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Darlene was very sensible when she opined that one could find some distractions while remaining attentive to duty. He was just thinking that he might be able to jaunt off to Epping for a day of sport without interrupting his duties. It was uncanny how they thought alike. “Yes temptation is so near and it does call to me.” Looking at the stack of papers on his desk he shook his head. “Perhaps I could be tempted but for now duty comes first.”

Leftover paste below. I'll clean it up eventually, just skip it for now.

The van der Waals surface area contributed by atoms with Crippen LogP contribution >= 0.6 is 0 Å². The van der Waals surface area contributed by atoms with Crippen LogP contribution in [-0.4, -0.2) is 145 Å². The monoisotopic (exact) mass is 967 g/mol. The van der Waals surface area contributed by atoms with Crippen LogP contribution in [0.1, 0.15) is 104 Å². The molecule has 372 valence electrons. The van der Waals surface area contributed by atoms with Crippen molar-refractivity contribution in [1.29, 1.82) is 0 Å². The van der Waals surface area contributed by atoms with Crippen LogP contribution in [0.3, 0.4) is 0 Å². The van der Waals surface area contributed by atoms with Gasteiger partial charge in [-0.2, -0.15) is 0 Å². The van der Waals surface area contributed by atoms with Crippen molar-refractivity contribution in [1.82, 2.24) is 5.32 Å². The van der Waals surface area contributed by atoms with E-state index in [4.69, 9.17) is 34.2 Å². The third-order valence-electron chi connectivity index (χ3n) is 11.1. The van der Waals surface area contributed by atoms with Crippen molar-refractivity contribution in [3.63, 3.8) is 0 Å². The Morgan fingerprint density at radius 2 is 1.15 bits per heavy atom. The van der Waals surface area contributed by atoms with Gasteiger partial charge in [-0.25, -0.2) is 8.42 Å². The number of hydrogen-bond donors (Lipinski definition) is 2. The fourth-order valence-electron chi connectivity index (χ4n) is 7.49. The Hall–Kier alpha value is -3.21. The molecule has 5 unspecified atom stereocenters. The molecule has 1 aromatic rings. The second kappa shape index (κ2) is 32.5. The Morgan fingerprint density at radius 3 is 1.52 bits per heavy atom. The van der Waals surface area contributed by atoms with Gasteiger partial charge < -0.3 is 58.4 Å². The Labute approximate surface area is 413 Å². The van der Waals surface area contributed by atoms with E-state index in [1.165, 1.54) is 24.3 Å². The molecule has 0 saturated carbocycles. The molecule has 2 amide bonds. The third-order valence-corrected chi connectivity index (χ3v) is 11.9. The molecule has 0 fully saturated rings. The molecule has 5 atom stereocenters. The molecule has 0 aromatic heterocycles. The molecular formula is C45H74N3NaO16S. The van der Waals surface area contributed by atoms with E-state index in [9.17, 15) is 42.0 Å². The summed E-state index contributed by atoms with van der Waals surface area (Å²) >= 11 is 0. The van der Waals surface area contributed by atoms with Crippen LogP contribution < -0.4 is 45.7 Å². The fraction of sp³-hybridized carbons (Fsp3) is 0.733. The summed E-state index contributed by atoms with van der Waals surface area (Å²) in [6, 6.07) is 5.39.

As they spoke of her late husband and she accepted his comforting and looked into his eyes with emotion he realized then how much she still loved her husband and responded with sincerity “Your heartfelt emotion gives me hope that whatever absence or barriers are thrust between two people true love can conquer them and surmount any obstacles if one remains true.” Her example had given him hope that he and his beloved Ursula could surmount their present problems for together or not his heart would always belong to her just like Darlene’s heart would always belong to her husband. This caused him to divulge some things about the recent tension with Ursula since his return. “I have found the Margravina somewhat changed since my return. Previously our duties kept us occupied for I was busy with the Law and politics and her position as Mistress of the Robes is very time consuming but we always found little snippets of time to be together. I do believe I am like your Thomas in that my silence is not indicative of indifference but it seems that my absence abroad has made the Margravina comfortable in her own solitude and that her duties to the Queen is enough to make her happy.” He did not go on to say that he was in love with Ursula and would continue to be as long as there was breath in his body for he believed that Darlene already knew that and it was comforting to speak with her as he would to a sister.